Her company, which offers hosted applications for financial services firms, uses as a CRM system. With Visible Path, "I can just click on a name in Salesforce, and it will ask me if I want Visible Path for that person, and it will automatically search," she said.

Since she started testing Visible Path two months ago, she has made about a dozen Visible Path-assisted phone calls and has seen the companys network of potential contacts grow. Based on 90 employees in the network, she said there are now 750 people within one degree of separation from her, 25,000 within two degrees and 75,000 within three degrees.

Another approach to social networking is from ZeroDegrees Inc. Mark Jeffrey, vice president of the Santa Monica, Calif., startup and a member of the panel, said that he thinks business networking should begin with the individual.

"Relationships belong to individuals," Jeffrey said. "If a company dictates to me that I have to hand over my contacts, that doesnt make me comfortable."

Next page: ZeroDegrees hooks up with Microsoft Outlook to give insider advice on adding network members.

ZeroDegrees offers contact advice

ZeroDegrees, which this month was acquired by IAC/InterActiveCorp, offers a hosted service where users can create their own business networks. There are now some 280,000 users in the network, Jeffrey said.

ZeroDegrees offers integration with Microsofts Outlook e-mail client. The software can scan a users Outlook account and make recommendations about which users should be added to the network. ZeroDegrees can import data from other e-mail clients as well.

Jeffrey said one feature thats becoming increasingly popular is the Inner Circle option, which allows users to create a restricted level for people with whom a user would "share [a] Rolodex." Those in the Inner Circle can contact each other freely, while other users have to request an introduction.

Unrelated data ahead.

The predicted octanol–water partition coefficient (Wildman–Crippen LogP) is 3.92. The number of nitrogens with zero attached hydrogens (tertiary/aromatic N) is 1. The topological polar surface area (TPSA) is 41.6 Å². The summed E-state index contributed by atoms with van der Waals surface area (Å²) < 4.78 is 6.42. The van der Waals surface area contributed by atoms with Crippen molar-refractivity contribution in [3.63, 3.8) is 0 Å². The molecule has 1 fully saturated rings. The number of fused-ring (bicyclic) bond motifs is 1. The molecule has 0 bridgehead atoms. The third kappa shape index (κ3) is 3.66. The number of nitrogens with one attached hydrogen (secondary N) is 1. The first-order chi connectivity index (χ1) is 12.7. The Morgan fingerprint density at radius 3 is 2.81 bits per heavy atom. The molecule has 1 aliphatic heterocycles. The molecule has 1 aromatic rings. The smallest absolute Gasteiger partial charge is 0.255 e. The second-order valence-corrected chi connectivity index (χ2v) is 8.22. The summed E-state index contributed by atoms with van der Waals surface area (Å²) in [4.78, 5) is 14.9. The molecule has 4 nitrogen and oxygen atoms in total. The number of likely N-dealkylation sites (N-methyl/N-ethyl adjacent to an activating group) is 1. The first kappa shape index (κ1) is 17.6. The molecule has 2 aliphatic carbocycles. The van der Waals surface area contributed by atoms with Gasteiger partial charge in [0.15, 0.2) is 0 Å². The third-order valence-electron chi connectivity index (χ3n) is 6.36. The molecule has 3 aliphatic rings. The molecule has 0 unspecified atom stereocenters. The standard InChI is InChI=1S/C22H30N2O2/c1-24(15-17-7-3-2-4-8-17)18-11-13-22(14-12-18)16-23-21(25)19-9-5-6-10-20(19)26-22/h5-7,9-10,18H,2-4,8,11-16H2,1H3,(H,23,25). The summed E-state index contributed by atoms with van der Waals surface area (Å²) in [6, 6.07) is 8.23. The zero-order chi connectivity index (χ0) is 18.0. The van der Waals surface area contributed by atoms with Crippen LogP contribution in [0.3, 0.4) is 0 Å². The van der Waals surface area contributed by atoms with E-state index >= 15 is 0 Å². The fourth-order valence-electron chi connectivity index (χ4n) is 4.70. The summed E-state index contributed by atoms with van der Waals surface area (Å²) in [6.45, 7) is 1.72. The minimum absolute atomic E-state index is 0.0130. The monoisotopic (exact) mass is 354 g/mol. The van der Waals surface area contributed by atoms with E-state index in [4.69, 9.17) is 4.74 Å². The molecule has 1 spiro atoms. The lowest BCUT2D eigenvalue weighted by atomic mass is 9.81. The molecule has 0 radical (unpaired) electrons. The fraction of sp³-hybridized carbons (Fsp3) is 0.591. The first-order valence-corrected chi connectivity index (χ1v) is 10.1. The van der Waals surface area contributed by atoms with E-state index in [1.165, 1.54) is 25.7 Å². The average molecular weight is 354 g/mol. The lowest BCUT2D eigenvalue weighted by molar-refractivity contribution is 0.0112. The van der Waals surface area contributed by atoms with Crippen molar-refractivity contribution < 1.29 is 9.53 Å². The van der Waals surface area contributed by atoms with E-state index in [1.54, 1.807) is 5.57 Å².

ZeroDegrees plans to ramp up its network in the next four months, with new sales-intelligence features and richer integration with other contact managers, Jeffrey said.

He acknowledged that there is a limit to using social-networking technologies for business. "Salespeople are mavericks, gunslingers; theres no way theyll let people get hold of their contacts," he said.

Next page: Its nice, but how do you make money off it?

Social networkings revenue plans

Although few attendees at the social-networking event disputed the usefulness of social networking, some questioned how these companies will bring in revenues. ZeroDegrees, which currently does not charge users, eventually plans to sell subscriptions for $10 to $20 per month per user, Jeffrey said. Organizations also can buy blocks of subscriptions, he added.

Another panelist, Adrian Scott, CEO of Ryze Ltd., said his site brings in revenue through three streams: subscriptions that offer advanced search capabilities and privacy levels for $9.95 per month; classified feature ads, which cost $9.95 per month; and networking events. Ryze, which Scott launched in the summer of 2001, has been profitable for about a year now, he said.

Visible Path plans to offer its software as a service, charging companies platform-licensing fees that start at $20,000 per year and scale up depending on the number of seats. A 1,000-person company, for example, would pay $100,000 a year.

"In enterprise tech, this is clearly going to be ubiquitous," Bryden said. "The question is, Who will deliver the technology, and how will they deliver it?"